2 weeks ago I was tragically stuck setting up for a trade show on a Sunday at the same time as my Philadelphia Eagles were playing the NY Giants in the playoff wildcard game. Tragedy! But I was savvy, and with my trusty laptop called up the NFL website and looked up their Field Pass program, which offers a ‘Risk-free 7-day free trial!’
You have to key in your credit card (red flag!), but then just have to cancel within 7 days to avoid a charge.
It turns out the whole Field Pass website is a web design disaster, and as far as I can tell, the game I wanted to hear wasn’t even available. I wound up running off to a sports bar to see the final quarter of the game.
Later than night, I tried to cancel my risk-free account… Search around their website for the cancel button, and eventually find this…
Question: How do I cancel my Fieldpass account?
Answer: To cancel your NFL Field Pass account, please call the NFL Field Pass team at 1-866-212-1346.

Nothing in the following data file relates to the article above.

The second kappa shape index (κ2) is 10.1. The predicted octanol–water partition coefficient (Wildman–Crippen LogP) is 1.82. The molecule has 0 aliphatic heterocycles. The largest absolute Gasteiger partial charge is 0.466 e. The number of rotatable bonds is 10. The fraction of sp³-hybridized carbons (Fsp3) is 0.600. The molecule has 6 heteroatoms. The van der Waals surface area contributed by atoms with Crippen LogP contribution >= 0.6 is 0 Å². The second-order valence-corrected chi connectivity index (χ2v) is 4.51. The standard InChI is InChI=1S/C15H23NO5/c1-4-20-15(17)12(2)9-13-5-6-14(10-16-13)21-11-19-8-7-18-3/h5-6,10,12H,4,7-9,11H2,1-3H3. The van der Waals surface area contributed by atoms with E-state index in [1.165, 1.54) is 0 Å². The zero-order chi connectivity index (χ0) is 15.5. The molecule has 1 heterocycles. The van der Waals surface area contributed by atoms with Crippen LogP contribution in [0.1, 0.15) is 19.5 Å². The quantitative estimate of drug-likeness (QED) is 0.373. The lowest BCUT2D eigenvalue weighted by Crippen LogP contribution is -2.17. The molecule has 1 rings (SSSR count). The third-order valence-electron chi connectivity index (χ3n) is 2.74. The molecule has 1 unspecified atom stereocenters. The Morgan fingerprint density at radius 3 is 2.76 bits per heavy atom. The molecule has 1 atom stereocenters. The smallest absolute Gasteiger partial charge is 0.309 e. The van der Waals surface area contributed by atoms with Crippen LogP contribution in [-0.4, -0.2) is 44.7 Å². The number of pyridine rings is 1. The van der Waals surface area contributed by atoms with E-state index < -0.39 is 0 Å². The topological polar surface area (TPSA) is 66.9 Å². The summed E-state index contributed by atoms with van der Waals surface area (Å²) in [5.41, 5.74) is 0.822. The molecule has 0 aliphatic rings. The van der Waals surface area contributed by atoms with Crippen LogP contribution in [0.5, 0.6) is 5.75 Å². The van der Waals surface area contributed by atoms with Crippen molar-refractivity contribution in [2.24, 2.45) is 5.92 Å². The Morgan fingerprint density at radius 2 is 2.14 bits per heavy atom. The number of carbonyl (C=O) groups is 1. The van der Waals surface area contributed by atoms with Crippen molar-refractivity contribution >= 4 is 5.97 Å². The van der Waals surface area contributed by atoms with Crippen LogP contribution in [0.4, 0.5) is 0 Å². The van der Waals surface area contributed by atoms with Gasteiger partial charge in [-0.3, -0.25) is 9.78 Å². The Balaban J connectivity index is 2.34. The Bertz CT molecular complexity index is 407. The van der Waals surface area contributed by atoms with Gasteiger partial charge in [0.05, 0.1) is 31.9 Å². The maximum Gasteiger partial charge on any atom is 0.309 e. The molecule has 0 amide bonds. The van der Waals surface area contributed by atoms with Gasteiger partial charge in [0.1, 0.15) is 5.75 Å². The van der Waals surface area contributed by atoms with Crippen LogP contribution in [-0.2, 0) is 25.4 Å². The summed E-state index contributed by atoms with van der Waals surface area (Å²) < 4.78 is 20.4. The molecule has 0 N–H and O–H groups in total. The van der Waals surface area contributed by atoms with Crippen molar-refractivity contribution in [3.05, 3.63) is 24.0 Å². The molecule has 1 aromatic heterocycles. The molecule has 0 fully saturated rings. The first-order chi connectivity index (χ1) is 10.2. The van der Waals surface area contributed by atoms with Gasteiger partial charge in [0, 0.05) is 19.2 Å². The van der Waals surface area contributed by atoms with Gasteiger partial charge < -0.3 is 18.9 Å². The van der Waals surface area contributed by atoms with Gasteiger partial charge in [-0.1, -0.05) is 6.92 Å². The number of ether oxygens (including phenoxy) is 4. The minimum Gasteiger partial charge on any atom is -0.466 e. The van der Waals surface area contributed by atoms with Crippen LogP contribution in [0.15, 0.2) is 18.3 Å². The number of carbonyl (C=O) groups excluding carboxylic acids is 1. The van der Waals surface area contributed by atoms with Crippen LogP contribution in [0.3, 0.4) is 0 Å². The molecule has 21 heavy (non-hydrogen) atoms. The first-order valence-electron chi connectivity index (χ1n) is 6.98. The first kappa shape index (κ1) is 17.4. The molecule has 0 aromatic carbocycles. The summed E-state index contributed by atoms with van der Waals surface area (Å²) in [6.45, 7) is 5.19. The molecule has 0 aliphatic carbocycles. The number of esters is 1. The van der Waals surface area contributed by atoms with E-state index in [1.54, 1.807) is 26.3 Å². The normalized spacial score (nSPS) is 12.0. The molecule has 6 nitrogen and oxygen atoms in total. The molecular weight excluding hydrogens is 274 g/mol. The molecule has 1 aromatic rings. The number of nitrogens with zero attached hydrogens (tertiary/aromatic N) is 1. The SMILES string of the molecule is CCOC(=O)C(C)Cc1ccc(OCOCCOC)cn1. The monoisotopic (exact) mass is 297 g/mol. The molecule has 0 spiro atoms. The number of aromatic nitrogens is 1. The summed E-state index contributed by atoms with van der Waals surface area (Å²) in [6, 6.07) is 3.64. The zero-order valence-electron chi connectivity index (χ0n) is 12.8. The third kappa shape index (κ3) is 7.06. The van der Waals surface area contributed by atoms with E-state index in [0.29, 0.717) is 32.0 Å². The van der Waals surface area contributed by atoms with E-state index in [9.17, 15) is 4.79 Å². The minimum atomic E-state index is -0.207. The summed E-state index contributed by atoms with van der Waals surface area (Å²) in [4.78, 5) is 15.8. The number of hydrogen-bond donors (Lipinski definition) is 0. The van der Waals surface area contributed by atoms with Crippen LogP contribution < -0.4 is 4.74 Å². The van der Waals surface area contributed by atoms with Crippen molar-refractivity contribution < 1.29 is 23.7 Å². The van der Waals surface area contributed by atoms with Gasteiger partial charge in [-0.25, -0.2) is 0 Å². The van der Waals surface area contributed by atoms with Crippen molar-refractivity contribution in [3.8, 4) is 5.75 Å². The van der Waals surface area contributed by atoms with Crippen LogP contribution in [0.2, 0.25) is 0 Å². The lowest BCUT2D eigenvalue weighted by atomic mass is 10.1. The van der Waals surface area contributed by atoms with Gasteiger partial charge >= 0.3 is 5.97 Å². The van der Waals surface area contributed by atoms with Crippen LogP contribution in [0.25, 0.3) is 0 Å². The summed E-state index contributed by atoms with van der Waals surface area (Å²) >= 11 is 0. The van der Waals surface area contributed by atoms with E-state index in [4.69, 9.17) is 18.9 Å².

Oh, that’s just great. I called the number to learn… “Our business hours are 9-5 EST, please call back at that time.” Wow, this rocks!
The next day, I called, to discover that my call was important to them, but all reps were busy. Expected wait time… 12 minutes. You’ve got to be kidding me.
At this point, I ask– where do so many companies get the idea that letting Joseph Heller create their cancellation process is the path to success and riches? It happens that this exact same topic is explored in the current issue of PC World magazine. Among other companies, they cover AOL’s notorious cancellation process. I’ve been through that once, and it’s about as much fun as running the gauntlet on a bed of hot coals.
I waited on hold for the Field Pass team to come available, and finally got someone on the line. It turns out the Field Pass team actually works out of India, via IP phone connected to the States via a 28.8 modem. That’s about the sound quality, anyways. At least they let me cancel.
There’s no excuse not to let someone unsubscribe from a service (especially a service where you’ve encouraged free, no-commitment trial) by clicking a button on the website. There’s only one reason for it– the company wants to make it as hard as possible, in the hopes you’ll… give up and just remain a member forever??? This sounds like the same logic behind many rebate programs, which I’ve blogged about previously (see Baited and Rebated).
Give me a break. What’s more likely is that you’ll swear never to do business with them again, and you’ll probably spread the word to a few friends.
Great plan guys. Anyone up for a free trial with AOL?